Stars pull draw with Indians
Yankees miss post-season for first time since 2008
NEW YORK (AP) — The New York Yankees failed to make the playoffs for only the second time in 19 years, getting mathematically eliminated Wednesday night while they were losing to the Tampa Bay Rays. Hobbled by age and injury, the Yankees (8276) were trailing 7-3 in the eighth inning when they were knocked out as the Cleveland Indians completed a 7-2 win over the Chicago White Sox. There was no reaction from the Yankee Stadium crowd when the Indians result was posted on the scoreboard. Despite baseball’s highest opening-day payroll at $230 million, the Yankees failed to claim one of the 10 playoff berths. Since starting the latest run of success in 1995, New York had missed the playoffs only in 2008 — when the team bid goodbye to old Yankee Stadium. This time, the Yankees are saying goodbye to Mariano Rivera and Andy Pettitte, who are retiring when the season ends Sunday.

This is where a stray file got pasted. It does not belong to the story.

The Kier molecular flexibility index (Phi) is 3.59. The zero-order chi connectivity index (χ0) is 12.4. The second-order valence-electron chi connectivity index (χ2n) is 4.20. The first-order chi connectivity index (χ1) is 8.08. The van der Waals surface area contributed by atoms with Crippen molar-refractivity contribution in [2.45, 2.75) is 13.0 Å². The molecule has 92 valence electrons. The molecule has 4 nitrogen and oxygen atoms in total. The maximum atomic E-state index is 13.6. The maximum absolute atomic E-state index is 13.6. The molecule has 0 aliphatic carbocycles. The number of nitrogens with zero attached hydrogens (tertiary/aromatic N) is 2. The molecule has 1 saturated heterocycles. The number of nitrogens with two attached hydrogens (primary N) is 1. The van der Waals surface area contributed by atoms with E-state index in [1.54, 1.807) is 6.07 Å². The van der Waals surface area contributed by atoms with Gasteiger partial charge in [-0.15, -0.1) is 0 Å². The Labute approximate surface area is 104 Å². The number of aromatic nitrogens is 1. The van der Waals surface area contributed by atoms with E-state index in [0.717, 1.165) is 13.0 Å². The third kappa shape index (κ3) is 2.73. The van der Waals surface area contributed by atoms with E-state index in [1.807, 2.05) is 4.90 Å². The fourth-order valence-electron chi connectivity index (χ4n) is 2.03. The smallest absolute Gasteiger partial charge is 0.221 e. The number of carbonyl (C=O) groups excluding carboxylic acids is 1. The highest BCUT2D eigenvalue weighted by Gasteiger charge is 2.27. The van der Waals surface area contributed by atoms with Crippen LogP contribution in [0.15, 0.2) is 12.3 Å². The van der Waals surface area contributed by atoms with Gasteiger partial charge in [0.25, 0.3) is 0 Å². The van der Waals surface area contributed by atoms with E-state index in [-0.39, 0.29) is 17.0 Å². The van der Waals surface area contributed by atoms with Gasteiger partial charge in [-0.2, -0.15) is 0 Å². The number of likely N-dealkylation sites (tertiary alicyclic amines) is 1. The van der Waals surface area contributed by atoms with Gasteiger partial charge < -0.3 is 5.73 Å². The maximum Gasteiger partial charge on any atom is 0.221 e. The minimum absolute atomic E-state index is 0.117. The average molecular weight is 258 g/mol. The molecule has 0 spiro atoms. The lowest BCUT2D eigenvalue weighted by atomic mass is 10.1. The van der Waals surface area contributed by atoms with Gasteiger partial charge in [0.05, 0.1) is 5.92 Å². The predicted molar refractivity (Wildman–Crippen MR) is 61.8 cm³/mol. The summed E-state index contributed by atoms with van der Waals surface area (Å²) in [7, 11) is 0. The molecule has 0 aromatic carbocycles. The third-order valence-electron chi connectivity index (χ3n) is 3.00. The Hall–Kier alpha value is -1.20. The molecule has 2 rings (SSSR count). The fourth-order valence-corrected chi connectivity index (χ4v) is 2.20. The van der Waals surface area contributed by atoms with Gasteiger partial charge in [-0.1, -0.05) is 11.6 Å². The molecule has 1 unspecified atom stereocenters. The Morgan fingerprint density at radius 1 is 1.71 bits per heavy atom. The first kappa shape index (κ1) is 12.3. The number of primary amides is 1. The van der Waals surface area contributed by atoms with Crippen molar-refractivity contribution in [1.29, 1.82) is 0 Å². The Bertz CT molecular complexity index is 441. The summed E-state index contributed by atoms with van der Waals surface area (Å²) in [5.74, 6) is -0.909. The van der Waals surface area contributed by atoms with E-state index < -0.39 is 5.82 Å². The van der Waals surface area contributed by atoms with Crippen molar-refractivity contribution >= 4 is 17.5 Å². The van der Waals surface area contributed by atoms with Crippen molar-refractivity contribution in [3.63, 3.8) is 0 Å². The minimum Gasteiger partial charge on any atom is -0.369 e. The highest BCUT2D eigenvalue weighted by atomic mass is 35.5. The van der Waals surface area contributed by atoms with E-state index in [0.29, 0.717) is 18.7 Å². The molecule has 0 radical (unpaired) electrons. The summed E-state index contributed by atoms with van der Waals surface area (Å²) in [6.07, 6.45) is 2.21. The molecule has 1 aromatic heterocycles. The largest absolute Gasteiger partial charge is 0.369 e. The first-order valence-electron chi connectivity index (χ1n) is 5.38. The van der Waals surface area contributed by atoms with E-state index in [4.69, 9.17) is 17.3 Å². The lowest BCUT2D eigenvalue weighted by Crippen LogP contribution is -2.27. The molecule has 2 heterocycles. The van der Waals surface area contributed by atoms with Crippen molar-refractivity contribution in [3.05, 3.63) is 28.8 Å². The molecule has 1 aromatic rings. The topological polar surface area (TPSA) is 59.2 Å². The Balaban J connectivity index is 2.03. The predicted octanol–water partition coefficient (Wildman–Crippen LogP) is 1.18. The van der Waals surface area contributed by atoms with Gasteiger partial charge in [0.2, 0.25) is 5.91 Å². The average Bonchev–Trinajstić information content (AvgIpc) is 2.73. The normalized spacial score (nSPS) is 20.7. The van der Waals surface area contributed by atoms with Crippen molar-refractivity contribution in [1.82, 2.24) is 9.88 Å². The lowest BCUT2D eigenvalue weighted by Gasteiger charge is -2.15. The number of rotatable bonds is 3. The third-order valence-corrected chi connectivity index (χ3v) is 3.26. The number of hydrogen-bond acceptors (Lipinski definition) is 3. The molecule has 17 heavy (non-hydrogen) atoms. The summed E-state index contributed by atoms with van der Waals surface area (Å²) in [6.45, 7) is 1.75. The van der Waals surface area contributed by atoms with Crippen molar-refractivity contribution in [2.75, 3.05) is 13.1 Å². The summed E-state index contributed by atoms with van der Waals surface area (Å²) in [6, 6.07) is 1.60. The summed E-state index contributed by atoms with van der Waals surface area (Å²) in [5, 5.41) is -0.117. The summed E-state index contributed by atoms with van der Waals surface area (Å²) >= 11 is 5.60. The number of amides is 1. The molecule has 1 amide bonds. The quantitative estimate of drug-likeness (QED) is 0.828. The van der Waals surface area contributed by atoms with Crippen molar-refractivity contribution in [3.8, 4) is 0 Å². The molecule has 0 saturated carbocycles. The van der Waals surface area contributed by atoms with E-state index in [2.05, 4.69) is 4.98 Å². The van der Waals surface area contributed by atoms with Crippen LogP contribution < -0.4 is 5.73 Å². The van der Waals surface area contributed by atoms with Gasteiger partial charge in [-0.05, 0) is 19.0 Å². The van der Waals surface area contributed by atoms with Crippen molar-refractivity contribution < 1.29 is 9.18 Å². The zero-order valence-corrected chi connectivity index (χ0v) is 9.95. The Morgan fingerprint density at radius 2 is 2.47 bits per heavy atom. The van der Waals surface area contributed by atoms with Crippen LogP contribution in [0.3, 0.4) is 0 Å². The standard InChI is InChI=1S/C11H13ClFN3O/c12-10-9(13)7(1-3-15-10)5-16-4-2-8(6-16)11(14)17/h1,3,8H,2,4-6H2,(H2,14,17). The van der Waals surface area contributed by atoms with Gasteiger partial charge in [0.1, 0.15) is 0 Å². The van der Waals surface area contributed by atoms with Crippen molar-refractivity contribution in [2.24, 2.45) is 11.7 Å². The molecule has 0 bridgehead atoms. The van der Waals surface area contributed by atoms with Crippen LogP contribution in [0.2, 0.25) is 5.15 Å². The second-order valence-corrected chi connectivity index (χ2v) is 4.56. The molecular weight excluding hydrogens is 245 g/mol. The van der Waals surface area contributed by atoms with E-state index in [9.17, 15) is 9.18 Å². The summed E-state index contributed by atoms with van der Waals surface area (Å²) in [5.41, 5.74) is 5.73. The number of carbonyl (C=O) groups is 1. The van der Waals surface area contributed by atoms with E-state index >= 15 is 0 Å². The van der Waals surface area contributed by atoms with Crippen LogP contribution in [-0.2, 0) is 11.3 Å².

What about Bob?
I wanted to save some space to talk about Bob Shraluka for minute because I think he’s earned a lot of respect from me. Sure, I may not have worked with him as long as some of the other compatriots with me in the editorial department, but I did spend the final few years with him and I have to say that the pleasure was all mine. Bob and I did not get along when I started as the sports editor a few years ago. It seemed like our personalities were at odds for the longest time. After a time, however, I figured out that it’s because our personalities are very similar. If there’s just one thing that I have learned from both Bob and Jim Hopkins it’s that there will always be people that don’t like what you do for whatever reason. Rather than dwell on it, I like to think that I could take Bob’s approach and just laugh it off. In this recent game of musical chairs, as J put it, I find myself staying stationary as everyone else in editorial is circling around me. I guess that makes me the chair. Whatever my position, I like to think that I’m better at it than when I started and Mr. Shraluka is one of the big reasons for that. Thanks, Bob. Enjoy the bike rides still to come.
L I V E Broadcasting
Volleyball • 6:45 pm
Bellmont vs. Carroll on Thurs., Sept. 26th